The Blackhawks Are a Championship Team, If Goaltending Stands Tough

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The Blackhawks are the hottest team in the league, and the return of Duncan Keith and Jonathan Toews will only make Chicago more dangerous once the playoffs begin. However, for any hockey team to succeed, consistent goaltending is essential.

This consistency is something the Hawks have lacked this season. Even though Chicago has gone 7-3 their last ten games, they have allowed nearly three goals per game during that span. Giving up that many goals to the opposition will not get the job done during the playoffs.

This is Corey Crawford’s time to prove that he is No. 1 in Chicago. Crawford has been unstable, while Emery has done well when asked to fill in, but the playoffs are no time for musical-goalies. And I doubt the Hawks intend on playing it. This is why it is so important that Crawford be on his game. His playoff résumé is limited, and not very impressive.

Chicago Blackhawk Corey Crawford, Carolina Hurricane Eric Staal - Photo by Andy Martin Jr

 

 

 

 

 

 

 

Although losing in seven games to Vancouver in the first round last season isn’t bad, a 0-1 showing in his only NHL playoff series is not great. This is especially true for a goalie whose team will have to be at their very best in every game in order to have a chance to go deep this post-season.

It is not all on the goalie, however. The defense will also have to help Crawford out of tough situations, and it starts with the penalty kill. A good penalty kill is key to the success of any team in the playoffs, and there is much room for improvement for the Hawks. Currently 28th in the league on the penalty kill this season, Chicago has displayed an obvious weakness for any team to exploit if the Hawks cannot improve.

Corey Crawford makes a stop against the Bruins, 10/15/11 - photo by Cheryl Adams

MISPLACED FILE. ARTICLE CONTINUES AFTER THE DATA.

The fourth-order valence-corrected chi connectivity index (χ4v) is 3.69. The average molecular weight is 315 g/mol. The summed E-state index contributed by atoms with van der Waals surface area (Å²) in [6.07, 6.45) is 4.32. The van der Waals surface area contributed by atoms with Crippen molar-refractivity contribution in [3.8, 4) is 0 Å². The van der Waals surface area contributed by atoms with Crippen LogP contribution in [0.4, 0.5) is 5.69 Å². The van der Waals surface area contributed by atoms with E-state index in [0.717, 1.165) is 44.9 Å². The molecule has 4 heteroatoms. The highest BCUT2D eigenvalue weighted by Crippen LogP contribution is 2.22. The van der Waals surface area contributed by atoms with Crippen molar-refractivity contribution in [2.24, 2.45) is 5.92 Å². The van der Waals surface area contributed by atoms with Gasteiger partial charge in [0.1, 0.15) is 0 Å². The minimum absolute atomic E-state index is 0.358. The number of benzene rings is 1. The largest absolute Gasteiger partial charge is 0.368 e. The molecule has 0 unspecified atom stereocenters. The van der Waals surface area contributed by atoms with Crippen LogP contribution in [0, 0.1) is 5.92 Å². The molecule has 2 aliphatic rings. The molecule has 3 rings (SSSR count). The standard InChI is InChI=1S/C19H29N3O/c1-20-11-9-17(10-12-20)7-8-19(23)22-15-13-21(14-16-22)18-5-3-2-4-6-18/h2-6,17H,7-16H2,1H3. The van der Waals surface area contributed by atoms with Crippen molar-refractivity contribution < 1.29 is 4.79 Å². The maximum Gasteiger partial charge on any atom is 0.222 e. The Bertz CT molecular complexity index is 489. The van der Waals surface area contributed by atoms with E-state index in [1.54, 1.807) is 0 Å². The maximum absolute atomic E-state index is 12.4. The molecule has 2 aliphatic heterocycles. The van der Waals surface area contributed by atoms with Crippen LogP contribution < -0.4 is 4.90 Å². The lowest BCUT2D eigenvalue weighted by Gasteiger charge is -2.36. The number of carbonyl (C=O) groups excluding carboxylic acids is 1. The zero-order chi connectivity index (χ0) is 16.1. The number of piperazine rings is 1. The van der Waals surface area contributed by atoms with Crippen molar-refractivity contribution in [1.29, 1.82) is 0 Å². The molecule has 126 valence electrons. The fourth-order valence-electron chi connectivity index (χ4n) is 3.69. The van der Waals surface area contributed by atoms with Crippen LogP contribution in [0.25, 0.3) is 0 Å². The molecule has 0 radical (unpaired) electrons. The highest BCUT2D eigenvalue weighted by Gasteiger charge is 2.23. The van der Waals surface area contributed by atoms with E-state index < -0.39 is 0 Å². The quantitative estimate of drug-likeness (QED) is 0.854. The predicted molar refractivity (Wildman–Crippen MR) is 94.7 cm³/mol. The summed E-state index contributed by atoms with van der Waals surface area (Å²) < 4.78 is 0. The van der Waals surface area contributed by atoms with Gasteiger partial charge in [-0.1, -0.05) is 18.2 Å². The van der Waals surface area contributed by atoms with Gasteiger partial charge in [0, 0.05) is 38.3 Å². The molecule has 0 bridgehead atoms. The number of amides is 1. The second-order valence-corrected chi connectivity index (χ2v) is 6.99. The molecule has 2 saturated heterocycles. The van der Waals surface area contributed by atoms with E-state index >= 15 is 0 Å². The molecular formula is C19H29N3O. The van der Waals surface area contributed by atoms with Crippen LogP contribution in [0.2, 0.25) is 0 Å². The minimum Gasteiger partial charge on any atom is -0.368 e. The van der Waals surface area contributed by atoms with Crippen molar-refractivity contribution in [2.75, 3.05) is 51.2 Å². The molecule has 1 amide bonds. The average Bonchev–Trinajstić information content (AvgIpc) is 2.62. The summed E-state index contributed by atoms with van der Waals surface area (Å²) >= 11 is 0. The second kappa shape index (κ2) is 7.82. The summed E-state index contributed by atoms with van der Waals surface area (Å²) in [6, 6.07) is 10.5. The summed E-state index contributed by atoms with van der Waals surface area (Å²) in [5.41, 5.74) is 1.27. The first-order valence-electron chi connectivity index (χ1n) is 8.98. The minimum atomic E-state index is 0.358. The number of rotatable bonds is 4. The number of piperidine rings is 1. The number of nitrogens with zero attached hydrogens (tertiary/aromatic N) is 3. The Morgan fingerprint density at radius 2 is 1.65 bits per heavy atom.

Corey Crawford makes a stop against the Bruins, 10/15/11 - photo by Cheryl Adams

Although it is not yet decided what seed the Hawks will have or who they will face in the first round, Crawford (with help from the defense) will have to be on his “A” game and continue to grow as a playoff goaltender in order to help his team advance.

Keith Hoehne

Keith Hoehne

Keith is a graduate of Carroll University where he majored in journalism. Along with writing for The Hockey Writers, Keith also works in sports radio out of Chicago and blogs about Big Ten Conference athletics. In addition to hockey, Keith is also a huge fan of football, basketball and baseball.

One Comment

  1. So the 3rd best save percentage in the 2011 playoffs–of goalies who made at least 1 start, behind Thomas and Price–isn’t very impressive?  For a comparison, the only goalie with more than 1 cup on his resume in this year’s playoffs, Brodeaur, has posted a save % over .927 in just 4 of his 16 postseasons.  Crawford’s .927 SV% was better than Niemi’s in 2010 (.910) and it was better than 3 of Niemi’s 4 series that year (with his 44 save night in Game 1 against SJ, take that away and Crawford’s series against Vancouver was better as well).  And all of that was with a less sound defensive team in front of Crawford than the one that was in front of Niemi.  He wasn’t just okay, he was damn good last year.

    Is Crawford a top 10 goalie?  Definitely not.  Can he be good enough for the ‘Hawks to advance, maybe even stealing a game or two on his own?  Yes, he proved so last year and over the past 2 months.

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